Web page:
On the other hand, I have to thank ESPN for Edge NFL Matchup, or whatever they call it these days.  I've always thought they put that show on at the strangest times but I finally realized that Edge NFL Matchup is the show for nursing dads.  3 a.m. Saturday morning, Mirinae wakes up crying, my wife says "can you feed her?."  I say "Sure.  C'mon Mirinae, let's see if NFL Matchup is on."  Grab the bottle, switch on ESPN, and THERE IT IS!!! They should just repeat that show over and over from 3 a.m. to 5 a.m. Saturday and Sunday mornings.  They should fill it with ads for formula and breast pumps.  I know people who come to this site may look at the reams of numbers and get this impression I'm just a stats geek.  Well, I love doing statistical analysis, but I love watching game tape breakdowns just as much, and nobody is better than Ron Jaworski.  I can't tell you how much I wish I could spend a day having Jaws break down tape and explain it to me, perhaps even analyzing tape to see what actual on-field actions cause some of the statistical trends I've found (like the Redskins running so well, and so seldom, to the right side).

With the Patriots playing Monday night, we got to watch Colts-Dolphins here, and rookie left tackle Wade Smith is absolutely killing the Dolphins.  You'll notice from the line yard numbers (at least, from what they looked like before ESPN decided to stop reporting direction of rushes) that Ricky Williams is much better running this year to the other side.  But Smith's pass blocking is even worse.  Dwight Freeney just ate him alive all day, with three sacks and two forced fumbles.  That doesn't even count the first quarter sack where Chad Bratzke came in almost entirely untouched and tossed Brian Griese about five yards back into his own end zone.  How the refs called this "down at the one" and not a safety I have no clue.  Why the Dolphins didn't realize what was going on in midgame, changing strategies to double team Freeney and/or Bratzke with the left guard or a fullback, I have no idea.  Mark Dixon's injury is a huge problem for this team.

I wrote that Sunday afternoon, by the way.  Apparently this was so slap-yourself-in-head-with-palm obvious (to everyone but the Miami coaches) that both Len Pasquarelli and Gregg Easterbrook -- in his comments on Football Outsiders today -- make similar remarks.  In fact, Gregg's comments and mine say pretty much the exact same thing even though we wrote them totally separately.

There are commercials that annoy me, there are commercials that really annoy me, and then there are those Nextel commercials where everyone is talking on their cell phones even though they are all sitting at the same table.

My fantasy team did not enjoy the Marques Tuiasosopo era.

Don't fret, Tennessee fans. You drop from #9 to #12 in DVOA this week, despite being on bye, but adjustments meant the Titans' DVOA actually went up from 9.4% to 9.8%.  They just got passed by the Packers, Patriots, and G-Men, who all had big wins.  The Giants outplayed the Jets and that thing should not have been so close.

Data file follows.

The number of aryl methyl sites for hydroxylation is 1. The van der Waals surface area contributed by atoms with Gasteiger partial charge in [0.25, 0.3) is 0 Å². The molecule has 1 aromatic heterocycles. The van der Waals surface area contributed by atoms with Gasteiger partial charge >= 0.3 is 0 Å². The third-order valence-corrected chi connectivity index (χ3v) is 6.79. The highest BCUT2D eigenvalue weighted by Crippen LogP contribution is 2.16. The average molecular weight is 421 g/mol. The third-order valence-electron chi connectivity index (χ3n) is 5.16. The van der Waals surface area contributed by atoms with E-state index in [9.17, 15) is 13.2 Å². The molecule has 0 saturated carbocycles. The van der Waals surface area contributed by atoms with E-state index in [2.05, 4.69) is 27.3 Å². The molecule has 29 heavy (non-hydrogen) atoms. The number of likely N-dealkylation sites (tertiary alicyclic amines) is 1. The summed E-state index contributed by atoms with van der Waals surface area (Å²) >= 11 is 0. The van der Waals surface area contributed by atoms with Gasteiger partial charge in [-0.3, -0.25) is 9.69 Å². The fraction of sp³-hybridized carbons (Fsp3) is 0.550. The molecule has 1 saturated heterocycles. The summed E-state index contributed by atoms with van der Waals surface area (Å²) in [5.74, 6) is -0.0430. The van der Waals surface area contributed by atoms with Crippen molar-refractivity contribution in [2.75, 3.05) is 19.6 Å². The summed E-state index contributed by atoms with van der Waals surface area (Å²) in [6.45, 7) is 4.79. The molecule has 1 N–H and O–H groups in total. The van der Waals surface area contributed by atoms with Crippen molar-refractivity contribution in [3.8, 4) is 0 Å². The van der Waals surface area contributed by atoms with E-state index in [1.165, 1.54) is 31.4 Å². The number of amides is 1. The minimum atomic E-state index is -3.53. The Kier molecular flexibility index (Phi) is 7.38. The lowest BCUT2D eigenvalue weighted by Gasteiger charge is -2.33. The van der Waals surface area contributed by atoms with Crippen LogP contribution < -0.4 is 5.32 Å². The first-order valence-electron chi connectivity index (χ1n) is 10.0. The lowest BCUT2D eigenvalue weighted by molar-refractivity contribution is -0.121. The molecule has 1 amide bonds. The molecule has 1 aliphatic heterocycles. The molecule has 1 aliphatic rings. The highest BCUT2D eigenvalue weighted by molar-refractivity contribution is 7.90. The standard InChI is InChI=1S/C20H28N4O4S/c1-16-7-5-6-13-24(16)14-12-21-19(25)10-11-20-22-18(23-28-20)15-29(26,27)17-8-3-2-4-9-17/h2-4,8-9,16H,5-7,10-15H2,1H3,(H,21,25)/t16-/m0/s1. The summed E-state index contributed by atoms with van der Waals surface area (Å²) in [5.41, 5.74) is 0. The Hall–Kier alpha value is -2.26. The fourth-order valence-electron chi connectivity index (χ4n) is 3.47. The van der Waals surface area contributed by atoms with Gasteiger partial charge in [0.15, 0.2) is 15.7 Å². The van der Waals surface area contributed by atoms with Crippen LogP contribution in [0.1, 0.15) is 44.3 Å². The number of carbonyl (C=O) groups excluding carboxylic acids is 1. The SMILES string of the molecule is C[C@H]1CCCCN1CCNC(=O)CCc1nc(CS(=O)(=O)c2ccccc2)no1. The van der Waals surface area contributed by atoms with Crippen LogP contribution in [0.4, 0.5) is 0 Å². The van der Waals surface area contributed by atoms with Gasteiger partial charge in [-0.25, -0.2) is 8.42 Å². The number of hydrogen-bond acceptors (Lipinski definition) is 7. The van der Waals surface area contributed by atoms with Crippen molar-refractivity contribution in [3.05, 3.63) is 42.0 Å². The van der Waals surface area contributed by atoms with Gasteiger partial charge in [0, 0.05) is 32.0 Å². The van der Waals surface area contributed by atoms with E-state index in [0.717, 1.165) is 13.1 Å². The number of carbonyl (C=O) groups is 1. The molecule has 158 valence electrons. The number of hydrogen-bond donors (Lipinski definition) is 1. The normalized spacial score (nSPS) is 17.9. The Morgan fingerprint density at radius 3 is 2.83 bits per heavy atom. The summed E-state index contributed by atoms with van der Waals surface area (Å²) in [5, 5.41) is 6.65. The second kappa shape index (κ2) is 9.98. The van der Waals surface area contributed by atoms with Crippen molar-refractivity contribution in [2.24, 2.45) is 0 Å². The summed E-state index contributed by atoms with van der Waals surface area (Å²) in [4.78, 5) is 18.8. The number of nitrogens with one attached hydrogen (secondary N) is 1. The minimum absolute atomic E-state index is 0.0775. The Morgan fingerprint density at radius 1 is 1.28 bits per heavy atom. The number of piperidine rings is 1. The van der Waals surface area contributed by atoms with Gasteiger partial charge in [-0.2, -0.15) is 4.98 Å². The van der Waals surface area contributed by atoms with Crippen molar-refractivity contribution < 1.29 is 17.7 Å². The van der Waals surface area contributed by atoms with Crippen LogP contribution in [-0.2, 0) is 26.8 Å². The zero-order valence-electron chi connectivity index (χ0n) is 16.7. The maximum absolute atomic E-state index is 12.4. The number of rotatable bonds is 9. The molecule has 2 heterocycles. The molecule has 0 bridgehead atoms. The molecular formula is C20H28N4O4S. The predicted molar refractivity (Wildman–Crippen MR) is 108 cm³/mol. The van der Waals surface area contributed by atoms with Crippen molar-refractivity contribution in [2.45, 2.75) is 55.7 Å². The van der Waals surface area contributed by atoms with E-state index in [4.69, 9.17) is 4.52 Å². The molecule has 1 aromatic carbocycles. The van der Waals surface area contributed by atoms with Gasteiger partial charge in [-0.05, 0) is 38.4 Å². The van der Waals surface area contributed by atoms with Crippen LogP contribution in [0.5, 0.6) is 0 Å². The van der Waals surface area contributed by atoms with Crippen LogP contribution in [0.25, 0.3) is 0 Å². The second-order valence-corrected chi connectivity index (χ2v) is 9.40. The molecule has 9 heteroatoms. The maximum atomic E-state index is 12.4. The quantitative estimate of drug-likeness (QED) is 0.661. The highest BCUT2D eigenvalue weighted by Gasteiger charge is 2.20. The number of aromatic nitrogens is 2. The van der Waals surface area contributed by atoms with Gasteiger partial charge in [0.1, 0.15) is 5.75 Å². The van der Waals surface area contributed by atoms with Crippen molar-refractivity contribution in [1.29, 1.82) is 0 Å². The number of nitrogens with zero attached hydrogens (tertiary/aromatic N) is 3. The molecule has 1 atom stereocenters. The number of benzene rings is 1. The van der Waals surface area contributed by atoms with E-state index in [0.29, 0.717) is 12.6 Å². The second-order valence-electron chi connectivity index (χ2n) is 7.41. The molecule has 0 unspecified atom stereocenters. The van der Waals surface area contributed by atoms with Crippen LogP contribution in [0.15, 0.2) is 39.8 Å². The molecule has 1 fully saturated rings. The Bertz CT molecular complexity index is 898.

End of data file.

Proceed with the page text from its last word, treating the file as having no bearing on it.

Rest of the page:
This has nothing to do with football, but those new Phoenix Suns uniforms are horrible.  I understand when a town has an acronym, like the Royals wearing "KC" on their uniforms, but are the Suns just too lazy to spell Phoenix?  PHX?  What are they representing, the town or the airport?  If they didn't want to pay for more sew-on letters, why not just write SUNS, it's only one more letter per player.

You all just remember who saw through the Carolina mirage the whole season, okay?  Of course, Tampa's loss still means Carolina has the easy road to the playoffs.

I'm going to have to get my hearing checked.  I could have sworn I heard Joe Theismann say something Sunday night about Randy Moss throwing a block.

The fun part of a game that goes an entire overtime is that you get to see the same camera shots of the two kickers 4000 times.  Play, Brien kicking into net, Jets huddle, Brien kicking into net, Conway biting nails, coach, other coach, next play, Conway biting nails, Brien kicking into net, and so on.

Has there been a news story this year funnier than the Sudan Zionist Penis-Disintegrating Handshake Scare?

Adrian Murrell?  Who's next, Tuna, Dave Meggett?  Joe Morris?

Come back later for the AFC midseason report.  You'll dig it, I promise.

A small change this week.  One of the common complaints we've received is that all our acronyms are too confusing.  When VOA gets adjusted for defense, it's DVOA, but when we are talking about defense and adjusting for offense, it's OVOA, and who knows what we'll call it when we start adjusting special teams for other special teams (soon, I promise).  Therefore, in the interest of simplicity, from now on all opponent-adjusted VOA numbers on this website will be called DVOA.  Yes, I know D won't always stand for defense, but

  1. It usually stands for defense, since we adjust for defenses faced when breaking down individual players.